The Changelog

Open Source moves fast. Keep up.

A tool for showing the progress of cp, rm, dd, and friends #

cv — short for Coreutils Viewer — is a Linux (Mac port) tool which looks for coreutils basic commands (cp, mv, dd, tar, gzip/gunzip, cat, etc.) that are currently running on your system and displays the percentage of copied data.

This could come in handy. Here’s a shot of what it looks like in action:


Keep an Eye on your processes #

If you aren’t happy with the current process monitoring tools out there, check out Eye. It uses Celluloid to provide multi-threaded process monitoring that behaves very similarly to Bluepill. One valuable addition is the ability to get more information about the processes running:

$ eye i(nfo)
    sample1 ....................... up  (21:52, 0%, 13Mb, <4107>)
    sample2 ....................... up  (21:52, 0%, 12Mb, <4142>)

Other bonus tools include debugging configurations and tailing the logs of the processes being monitored.

Redis-faina – query analyzer for Redis #

From folks that know something about scale, the Instagram team has realeased Redis-faina, a tool that parses Redis’ MONITOR command to provide stats on Redis queries:

# reading from stdin
redis-cli -p 6490 MONITOR | head -n <NUMBER OF LINES TO ANALYZE> | ./

Overall Stats
Lines Processed     117773
Commands/Sec        11483.44

Top Prefixes
friendlist          69945
followedbycounter   25419
followingcounter    10139
recentcomments      3276
queued              7

Top Keys
friendlist:zzz:1:2     534
followingcount:zzz     227
friendlist:zxz:1:2     167
friendlist:xzz:1:2     165
friendlist:yzz:1:2     160
friendlist:gzz:1:2     160
friendlist:zdz:1:2     160
friendlist:zpz:1:2     156


Check out the source on GitHub. If you’re new to Redis, Episode 0.4.5 with @antirez is a classic.

hoardd – Node.js daemon for collecting server metrics to send to Graphite #

José de Paula E. Júnior has released Hoardd, a Node.js-based daemon for collecting server data to send to Graphite. With a pluggable scripts architecture similar to Hubot, scripts are written in CoffeeScript or JavaScript to collect and publish data on an interval, such as this load average example:

Fs = require 'fs'
Path = require 'path'

module.exports = (server) ->
  run = () ->
    metricPrefix = "#{server.fqdn}.load_average"
    server.cli.debug "Running load average script"

    # Read from /proc
    procfile = '/proc/loadavg'
    if Path.existsSync procfile
      data = Fs.readFileSync(procfile, 'utf-8')
      [one, five, fifteen] = data.split(' ', 3)
      server.push_metric "#{metricPrefix}.short", one
      server.push_metric "#{metricPrefix}.medium", five
      server.push_metric "#{metricPrefix}.long", fifteen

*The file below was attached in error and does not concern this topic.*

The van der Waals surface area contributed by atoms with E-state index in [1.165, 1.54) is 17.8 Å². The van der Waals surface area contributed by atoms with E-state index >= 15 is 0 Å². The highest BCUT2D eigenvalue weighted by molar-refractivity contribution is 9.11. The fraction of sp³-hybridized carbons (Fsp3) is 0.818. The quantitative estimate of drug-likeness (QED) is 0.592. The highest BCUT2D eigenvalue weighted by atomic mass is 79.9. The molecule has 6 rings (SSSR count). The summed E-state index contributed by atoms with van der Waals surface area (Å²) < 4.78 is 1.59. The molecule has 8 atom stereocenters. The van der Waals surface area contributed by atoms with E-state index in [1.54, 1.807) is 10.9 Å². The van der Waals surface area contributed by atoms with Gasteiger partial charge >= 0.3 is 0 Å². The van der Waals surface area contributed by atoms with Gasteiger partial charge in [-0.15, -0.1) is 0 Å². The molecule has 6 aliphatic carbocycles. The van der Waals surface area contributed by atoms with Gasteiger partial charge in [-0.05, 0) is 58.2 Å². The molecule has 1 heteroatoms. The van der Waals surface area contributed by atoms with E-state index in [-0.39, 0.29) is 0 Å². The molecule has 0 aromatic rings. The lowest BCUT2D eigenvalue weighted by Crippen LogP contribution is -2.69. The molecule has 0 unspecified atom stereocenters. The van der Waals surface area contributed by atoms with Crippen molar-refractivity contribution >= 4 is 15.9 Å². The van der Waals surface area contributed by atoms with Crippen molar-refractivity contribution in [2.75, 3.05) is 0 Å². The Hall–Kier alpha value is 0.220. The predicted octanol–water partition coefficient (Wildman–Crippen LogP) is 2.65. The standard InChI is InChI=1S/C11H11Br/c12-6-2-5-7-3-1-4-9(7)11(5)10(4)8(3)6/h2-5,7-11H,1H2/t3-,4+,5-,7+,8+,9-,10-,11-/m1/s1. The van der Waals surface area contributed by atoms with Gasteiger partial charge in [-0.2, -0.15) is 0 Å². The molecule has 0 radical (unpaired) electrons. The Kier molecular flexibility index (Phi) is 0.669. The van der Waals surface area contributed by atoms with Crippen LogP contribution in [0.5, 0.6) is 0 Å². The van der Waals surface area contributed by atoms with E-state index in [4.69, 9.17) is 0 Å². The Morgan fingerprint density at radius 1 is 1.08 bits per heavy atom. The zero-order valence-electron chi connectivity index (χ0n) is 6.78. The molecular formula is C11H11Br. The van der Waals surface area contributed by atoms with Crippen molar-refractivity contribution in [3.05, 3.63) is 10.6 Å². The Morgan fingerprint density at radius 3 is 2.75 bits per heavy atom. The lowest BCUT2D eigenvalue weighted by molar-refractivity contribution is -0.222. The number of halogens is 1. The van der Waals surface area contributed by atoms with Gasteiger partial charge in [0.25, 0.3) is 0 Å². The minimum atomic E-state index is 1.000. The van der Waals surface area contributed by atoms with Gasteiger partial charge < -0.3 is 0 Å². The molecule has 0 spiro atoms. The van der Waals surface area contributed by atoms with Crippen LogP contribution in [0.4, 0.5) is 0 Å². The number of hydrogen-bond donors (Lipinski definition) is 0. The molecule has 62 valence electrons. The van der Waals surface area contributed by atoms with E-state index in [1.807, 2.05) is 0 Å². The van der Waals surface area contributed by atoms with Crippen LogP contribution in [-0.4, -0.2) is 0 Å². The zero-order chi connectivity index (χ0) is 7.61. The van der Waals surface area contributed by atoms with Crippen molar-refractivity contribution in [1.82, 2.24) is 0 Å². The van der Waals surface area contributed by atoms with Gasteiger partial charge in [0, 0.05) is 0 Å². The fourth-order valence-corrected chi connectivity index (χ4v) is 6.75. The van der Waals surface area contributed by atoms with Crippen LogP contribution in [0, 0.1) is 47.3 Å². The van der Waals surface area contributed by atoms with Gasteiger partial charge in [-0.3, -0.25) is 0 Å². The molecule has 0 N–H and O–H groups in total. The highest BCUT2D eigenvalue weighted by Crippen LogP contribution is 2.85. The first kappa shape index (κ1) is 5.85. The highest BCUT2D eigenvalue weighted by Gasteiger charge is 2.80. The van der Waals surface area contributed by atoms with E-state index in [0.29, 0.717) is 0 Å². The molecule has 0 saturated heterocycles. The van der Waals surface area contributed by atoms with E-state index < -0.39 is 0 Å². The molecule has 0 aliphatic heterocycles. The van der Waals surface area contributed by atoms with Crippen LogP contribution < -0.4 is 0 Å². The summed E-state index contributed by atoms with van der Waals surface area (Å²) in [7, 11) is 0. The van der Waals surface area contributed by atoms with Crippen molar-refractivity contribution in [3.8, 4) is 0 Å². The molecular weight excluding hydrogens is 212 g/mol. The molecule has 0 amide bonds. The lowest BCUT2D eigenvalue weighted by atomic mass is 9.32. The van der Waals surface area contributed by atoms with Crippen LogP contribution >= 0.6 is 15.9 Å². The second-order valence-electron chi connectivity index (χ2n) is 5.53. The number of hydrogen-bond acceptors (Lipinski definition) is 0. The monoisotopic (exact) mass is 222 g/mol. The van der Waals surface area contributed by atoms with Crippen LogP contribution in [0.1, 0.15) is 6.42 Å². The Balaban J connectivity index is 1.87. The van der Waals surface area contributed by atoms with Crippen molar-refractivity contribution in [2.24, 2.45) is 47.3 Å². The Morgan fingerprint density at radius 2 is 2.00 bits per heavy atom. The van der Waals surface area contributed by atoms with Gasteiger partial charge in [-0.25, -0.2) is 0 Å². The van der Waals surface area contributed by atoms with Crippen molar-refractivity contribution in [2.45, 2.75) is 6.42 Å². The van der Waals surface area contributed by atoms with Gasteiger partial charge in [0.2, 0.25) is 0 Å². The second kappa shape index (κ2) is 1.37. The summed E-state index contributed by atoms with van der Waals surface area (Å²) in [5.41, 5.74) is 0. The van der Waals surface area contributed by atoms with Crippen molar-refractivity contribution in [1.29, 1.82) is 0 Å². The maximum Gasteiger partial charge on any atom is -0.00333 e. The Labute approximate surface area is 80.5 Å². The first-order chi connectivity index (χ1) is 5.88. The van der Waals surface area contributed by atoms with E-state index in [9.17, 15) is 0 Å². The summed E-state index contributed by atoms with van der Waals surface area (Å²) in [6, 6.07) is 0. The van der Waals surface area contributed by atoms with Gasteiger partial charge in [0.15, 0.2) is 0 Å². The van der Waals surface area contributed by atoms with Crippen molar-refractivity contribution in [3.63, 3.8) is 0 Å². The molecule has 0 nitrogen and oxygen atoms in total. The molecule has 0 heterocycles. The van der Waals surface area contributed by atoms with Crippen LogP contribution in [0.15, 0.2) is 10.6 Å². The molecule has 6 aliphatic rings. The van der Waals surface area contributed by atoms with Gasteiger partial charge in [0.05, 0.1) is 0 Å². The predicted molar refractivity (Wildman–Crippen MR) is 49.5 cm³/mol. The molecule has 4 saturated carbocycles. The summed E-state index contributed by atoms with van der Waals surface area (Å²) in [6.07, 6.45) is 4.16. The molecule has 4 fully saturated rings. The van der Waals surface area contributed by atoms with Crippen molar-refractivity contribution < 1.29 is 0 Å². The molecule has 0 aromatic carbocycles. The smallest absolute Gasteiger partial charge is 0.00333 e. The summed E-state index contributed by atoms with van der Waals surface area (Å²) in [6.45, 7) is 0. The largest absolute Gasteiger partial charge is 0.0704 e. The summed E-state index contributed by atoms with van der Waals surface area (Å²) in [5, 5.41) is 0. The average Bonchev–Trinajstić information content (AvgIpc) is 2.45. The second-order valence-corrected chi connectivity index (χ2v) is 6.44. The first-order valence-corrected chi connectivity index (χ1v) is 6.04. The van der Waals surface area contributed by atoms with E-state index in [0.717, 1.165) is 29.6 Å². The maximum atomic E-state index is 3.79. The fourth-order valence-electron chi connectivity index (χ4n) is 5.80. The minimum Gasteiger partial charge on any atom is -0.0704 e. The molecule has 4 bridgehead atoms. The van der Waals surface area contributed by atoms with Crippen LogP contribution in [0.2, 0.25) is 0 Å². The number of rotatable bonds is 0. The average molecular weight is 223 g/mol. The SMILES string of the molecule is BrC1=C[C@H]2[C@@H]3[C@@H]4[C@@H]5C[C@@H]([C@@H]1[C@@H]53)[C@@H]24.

Be sure and check out Graphiti to view your Graphite data. Also head over to the hoardd repo to install or contribute a script.

Amon – Python-powered server monitoring, logging, and error reporting with JSON API #

Amon from Martin Rusev is a simple yet flexible way to add server monitoring, logging, and error tracking to your web stack. Amon consists of three parts: a collector daemon, a Python web app, and JSON API.

  • Collector daemon – Amon’s server and process monitoring is a thin wrapper on top of Unix tools to record metrics and store them in the MongoDB backend.
  • API – Shipping with language bindings for Python, Ruby, and JavaScript, Amon’s JSON API makes it easy to record your own application events.
  • Web interface – The web app provides a friendly user interface for viewing logs and visualizing data in charts.


The Amon documentation site is a great place to get started with installation and usage.

snorby: Beautiful Rails network security monitoring app for Snort, Suricata, and Sagan #

Last week we brought you Graylog2 which takes the otherwise boring job of log monitoring and provides some pretty slick searching, filtering, and visualization. Dustin Webber aims to do the same for network security monitoring with Snorby, a Rails application front-end for Snort, Suricata, and Sagan.


Snorby boasts a robust set of features including:

  • Metrics & Reports – Drill down into your data by day, week, month, or custom timetables and even export to PDF.
  • Classify events into a number of predefined classifications or create your own
  • Full packet and session data monitoring using OpenFPC, Solera DS Appliances, and Solera’s DeepSee
  • Keyboard friendly hotkeys let you navigate the interface without a mouse
  • Extensibility via third party plugins


Getting Snorby

Snorby comes in two flavors, the Insta-Snorby NSM network appliance which bundles Snorby 2.2.4, Snort, Barnyard, OpenFPC, and Pulled Pork, or as application source to roll your own solution.

Check the Snorby web site for instructions on installing from source.

Try before you spy

If you’d like to play around with the Snorby interface, there is a live demo:

Be sure to follow Dustin on Twitter, join the mailing list, or drop into #snorby on for updates or ask questions.

[Source on GitHub] [Snorby] [Discuss on Hacker News]